The Smile and the Vibrato

Carl E. Seashore wrote many things in his life. Some articles perturb certain friends of mine (and rightly so) but regardless, his scientific approach to analyzing vibrato should be considered a cornerstone to any research regarding the mechanics and application of vibrato in the early twentieth century.

But this post isn’t about degrees of pitch alteration in the vibrato of violinists in 1936 or the number of oscillations per second of a singer’s voice while employing vibrato. Instead, it is to shed light onto an interesting metaphor which Dr. Seashore writes when discussing the contentious nature of the employment of vibrato.

Writers throughout history have have often been coy (much like Madame Lisa in the painting) about putting in concrete terms how much vibrato a performer should actually use (wether or not it is possible to do so is a discussion for another time.) Leopold Mozart writes in 1756 that “mother nature should be the instructress thereof.” This idea of the naturalness in the employment of vibrato continues in much of the writings on the subject for the next 150+ years.

Dr. Seashore continues this ambiguity, but in a more interesting manner. The following excerpt comes from his Psychology of the Vibrato in Voice and Instrument Volume 3, published in 1936.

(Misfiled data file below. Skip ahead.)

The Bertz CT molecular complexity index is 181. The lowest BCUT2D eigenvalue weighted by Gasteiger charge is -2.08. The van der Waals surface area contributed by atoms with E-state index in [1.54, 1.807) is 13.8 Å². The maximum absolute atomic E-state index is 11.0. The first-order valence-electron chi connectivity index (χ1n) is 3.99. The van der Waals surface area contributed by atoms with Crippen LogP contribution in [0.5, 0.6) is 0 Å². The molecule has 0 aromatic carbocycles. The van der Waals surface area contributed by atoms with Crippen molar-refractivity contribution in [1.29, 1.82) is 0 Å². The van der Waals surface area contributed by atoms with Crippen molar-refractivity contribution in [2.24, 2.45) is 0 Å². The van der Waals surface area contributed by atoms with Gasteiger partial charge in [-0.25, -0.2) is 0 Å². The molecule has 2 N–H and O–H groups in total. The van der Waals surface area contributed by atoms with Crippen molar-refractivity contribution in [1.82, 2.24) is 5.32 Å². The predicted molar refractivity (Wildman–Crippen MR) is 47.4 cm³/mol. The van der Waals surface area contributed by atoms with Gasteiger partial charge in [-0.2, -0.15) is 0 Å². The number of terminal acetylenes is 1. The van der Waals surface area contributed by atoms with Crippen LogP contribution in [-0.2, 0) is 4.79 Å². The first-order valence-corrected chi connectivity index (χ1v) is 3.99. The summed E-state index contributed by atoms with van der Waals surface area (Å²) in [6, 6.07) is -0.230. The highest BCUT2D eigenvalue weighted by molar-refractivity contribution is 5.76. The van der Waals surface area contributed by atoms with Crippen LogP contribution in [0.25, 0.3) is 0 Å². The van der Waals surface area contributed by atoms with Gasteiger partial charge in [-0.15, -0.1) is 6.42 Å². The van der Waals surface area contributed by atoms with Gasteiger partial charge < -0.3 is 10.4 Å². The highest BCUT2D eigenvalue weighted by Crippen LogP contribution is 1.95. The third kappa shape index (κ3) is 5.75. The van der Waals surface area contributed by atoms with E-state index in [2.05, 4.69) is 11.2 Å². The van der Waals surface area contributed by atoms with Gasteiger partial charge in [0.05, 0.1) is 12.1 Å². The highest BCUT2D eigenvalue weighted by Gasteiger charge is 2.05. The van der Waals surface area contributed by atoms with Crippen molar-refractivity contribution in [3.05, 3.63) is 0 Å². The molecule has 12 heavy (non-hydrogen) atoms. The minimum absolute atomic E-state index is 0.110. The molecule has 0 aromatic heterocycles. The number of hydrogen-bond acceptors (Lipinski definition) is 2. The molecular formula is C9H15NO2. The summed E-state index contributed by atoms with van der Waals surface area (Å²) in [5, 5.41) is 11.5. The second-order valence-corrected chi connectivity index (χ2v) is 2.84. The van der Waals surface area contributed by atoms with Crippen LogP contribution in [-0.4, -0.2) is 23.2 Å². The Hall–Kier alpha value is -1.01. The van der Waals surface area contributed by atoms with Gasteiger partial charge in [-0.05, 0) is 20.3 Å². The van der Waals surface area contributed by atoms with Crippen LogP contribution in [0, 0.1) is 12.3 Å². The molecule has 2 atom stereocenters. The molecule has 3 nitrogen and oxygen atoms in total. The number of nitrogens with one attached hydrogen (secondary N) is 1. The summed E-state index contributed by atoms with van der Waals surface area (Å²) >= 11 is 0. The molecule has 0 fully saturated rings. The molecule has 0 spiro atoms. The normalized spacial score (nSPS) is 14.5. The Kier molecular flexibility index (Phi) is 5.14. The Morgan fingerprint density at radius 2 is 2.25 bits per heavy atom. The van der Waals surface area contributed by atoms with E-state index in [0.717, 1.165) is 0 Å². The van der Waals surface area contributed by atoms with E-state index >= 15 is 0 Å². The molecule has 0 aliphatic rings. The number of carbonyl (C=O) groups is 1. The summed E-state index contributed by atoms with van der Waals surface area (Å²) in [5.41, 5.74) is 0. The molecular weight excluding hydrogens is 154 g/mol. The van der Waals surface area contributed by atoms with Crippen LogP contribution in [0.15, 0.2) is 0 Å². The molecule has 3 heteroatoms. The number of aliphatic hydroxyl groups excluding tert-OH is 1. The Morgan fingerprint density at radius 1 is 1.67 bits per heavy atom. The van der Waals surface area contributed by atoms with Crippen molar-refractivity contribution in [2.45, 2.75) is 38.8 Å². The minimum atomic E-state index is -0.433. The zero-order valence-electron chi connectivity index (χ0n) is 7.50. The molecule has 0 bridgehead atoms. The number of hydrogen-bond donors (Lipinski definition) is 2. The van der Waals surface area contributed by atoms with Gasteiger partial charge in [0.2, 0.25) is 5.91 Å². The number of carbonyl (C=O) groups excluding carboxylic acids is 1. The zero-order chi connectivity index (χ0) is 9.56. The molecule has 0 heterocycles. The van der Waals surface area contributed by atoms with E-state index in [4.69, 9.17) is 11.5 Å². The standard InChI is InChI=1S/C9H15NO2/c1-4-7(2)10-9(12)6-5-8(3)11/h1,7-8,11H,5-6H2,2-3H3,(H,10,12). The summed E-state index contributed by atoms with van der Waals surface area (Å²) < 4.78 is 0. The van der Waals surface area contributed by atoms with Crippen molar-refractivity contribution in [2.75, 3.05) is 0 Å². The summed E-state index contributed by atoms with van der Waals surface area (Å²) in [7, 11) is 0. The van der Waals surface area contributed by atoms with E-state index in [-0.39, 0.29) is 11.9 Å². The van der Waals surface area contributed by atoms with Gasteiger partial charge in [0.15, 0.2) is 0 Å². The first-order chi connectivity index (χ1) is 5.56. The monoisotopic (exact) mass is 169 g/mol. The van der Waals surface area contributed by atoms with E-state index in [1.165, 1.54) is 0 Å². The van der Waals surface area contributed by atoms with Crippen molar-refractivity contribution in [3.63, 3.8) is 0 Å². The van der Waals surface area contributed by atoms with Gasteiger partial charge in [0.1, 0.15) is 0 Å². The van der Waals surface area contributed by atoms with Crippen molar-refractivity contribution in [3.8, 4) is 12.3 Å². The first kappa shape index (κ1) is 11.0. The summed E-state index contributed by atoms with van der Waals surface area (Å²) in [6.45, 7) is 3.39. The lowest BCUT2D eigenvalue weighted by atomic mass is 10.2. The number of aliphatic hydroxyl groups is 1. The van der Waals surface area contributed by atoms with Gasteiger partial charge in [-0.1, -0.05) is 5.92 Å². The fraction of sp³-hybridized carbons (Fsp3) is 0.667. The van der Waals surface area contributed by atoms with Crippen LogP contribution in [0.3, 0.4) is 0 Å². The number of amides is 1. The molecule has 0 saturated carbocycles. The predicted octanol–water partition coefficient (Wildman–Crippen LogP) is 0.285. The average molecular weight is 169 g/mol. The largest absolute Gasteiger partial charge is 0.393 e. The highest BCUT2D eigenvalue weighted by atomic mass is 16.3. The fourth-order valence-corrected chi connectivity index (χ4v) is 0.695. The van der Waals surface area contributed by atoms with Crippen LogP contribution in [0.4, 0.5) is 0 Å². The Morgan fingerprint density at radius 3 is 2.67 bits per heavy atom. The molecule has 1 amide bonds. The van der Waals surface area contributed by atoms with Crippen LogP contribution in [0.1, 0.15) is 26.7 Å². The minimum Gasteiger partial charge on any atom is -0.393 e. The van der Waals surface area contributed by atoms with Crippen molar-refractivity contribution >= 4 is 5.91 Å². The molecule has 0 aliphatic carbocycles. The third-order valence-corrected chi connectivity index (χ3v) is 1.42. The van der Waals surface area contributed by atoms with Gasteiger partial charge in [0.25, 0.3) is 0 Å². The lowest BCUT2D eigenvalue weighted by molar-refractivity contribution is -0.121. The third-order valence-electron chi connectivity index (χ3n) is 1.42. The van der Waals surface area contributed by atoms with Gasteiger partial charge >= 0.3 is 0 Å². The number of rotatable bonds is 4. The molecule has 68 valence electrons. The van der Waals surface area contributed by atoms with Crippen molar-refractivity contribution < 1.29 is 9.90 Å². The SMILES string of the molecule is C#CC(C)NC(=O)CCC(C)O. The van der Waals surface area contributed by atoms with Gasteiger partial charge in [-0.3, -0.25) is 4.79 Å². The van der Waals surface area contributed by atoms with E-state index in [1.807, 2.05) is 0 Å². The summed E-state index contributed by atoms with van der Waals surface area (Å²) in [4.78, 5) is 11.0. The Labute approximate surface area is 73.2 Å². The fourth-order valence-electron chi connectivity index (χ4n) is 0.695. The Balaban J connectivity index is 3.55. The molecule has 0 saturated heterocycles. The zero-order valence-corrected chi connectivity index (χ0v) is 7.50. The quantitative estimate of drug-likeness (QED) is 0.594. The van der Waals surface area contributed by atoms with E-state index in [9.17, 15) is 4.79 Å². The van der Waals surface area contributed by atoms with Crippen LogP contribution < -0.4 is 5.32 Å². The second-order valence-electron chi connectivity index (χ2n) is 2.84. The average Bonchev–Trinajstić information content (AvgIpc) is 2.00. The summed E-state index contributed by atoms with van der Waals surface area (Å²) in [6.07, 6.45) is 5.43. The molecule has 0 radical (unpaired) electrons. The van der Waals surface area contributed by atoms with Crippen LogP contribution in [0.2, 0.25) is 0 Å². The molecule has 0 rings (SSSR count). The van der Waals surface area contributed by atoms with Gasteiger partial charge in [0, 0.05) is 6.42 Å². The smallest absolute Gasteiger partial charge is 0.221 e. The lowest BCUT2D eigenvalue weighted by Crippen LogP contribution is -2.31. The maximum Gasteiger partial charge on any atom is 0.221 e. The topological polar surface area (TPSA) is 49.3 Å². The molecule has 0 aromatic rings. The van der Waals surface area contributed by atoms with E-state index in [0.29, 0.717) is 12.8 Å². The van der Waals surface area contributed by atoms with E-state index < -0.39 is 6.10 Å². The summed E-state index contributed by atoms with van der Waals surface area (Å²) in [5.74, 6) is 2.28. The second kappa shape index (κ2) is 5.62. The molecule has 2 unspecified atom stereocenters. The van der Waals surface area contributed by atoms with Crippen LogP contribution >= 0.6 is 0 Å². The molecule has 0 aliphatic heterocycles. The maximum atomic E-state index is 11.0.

The Smile and the Vibrato.
We have a good analogy in the smile. The smile is nature’s outlet for good will, the attitude of “I like you,” “I like it,” or “I am well disposed.” Under natural conditions it comes spontaneously and is one of the conspicuous elements in the language of social intercourse, often more incisive than words or gestures. But being recognized as valuable in social intercourse, it is often imitated, and the imitation smile may take the form of the genuine smile, but somehow the social connoisseur is not misled by the professional smile or the smile which comes purely as the result of a cultivated social amenity. Not that a cultivated smile is necessarily undesirable, but few of us are deceived by it. The genuine smile always tells the truth, because it is the organic response which represents well being and a favorable disposition toward a situation, event, or person.
So it is with the vibrato. The pulsating quality is nature’s language which tells the truth. It can be imitated, but the imitation is discernible. We must, however, distinguish between imitating and cultivating the smile. The infant and young child not only smiles but shouts with laughter. Maturation and education tone this down so that the audible laughter becomes controlled and unobtrusive – we say “cultured” – and the rough edges of the smile, the visible laughter, are progressively retouched, or toned down.
The analogy between the smile and the vibrato is fundamental. They are natural expressions of well-being, good will, and genuine feeling. They can be refined through education and social development. However, we ordinarily smile with our face, although psychologically we smile with our whole body, and the dog smiles with his tail. The vibrato is, however, more specialized, and takes the form of exhibiting instability through the pulsating character of the tone.


This then raises the question, if a vibrato is unnatural, like a forced “fake smile,” could you hear it?

A Challenger Appears…..

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